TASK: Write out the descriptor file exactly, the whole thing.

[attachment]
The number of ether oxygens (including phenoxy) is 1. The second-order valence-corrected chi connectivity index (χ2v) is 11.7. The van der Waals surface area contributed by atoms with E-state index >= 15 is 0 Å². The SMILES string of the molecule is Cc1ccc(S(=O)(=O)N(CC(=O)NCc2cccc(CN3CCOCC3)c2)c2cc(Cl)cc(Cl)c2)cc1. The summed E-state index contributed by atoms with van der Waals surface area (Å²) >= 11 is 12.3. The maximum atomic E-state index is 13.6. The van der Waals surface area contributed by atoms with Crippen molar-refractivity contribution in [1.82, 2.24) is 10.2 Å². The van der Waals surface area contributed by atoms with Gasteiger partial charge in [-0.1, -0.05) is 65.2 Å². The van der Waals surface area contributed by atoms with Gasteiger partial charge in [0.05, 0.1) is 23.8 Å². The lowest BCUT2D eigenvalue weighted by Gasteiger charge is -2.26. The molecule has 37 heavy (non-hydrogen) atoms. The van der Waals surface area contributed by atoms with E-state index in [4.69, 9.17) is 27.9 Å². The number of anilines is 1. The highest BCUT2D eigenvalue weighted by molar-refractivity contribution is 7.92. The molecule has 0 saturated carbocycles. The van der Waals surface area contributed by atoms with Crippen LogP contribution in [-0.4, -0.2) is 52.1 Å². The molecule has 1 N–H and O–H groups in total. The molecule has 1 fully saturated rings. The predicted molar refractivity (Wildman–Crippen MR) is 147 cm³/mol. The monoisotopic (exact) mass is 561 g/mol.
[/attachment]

The number of ether oxygens (including phenoxy) is 1. The second-order valence-corrected chi connectivity index (χ2v) is 11.7. The van der Waals surface area contributed by atoms with E-state index >= 15 is 0 Å². The SMILES string of the molecule is Cc1ccc(S(=O)(=O)N(CC(=O)NCc2cccc(CN3CCOCC3)c2)c2cc(Cl)cc(Cl)c2)cc1. The summed E-state index contributed by atoms with van der Waals surface area (Å²) >= 11 is 12.3. The maximum atomic E-state index is 13.6. The van der Waals surface area contributed by atoms with Crippen molar-refractivity contribution in [1.82, 2.24) is 10.2 Å². The van der Waals surface area contributed by atoms with Gasteiger partial charge in [-0.1, -0.05) is 65.2 Å². The van der Waals surface area contributed by atoms with Gasteiger partial charge in [0.05, 0.1) is 23.8 Å². The lowest BCUT2D eigenvalue weighted by Gasteiger charge is -2.26. The molecule has 37 heavy (non-hydrogen) atoms. The van der Waals surface area contributed by atoms with E-state index in [4.69, 9.17) is 27.9 Å². The number of anilines is 1. The highest BCUT2D eigenvalue weighted by molar-refractivity contribution is 7.92. The molecule has 0 saturated carbocycles. The van der Waals surface area contributed by atoms with Crippen LogP contribution in [-0.4, -0.2) is 52.1 Å². The molecule has 1 N–H and O–H groups in total. The molecule has 1 fully saturated rings. The predicted molar refractivity (Wildman–Crippen MR) is 147 cm³/mol. The monoisotopic (exact) mass is 561 g/mol.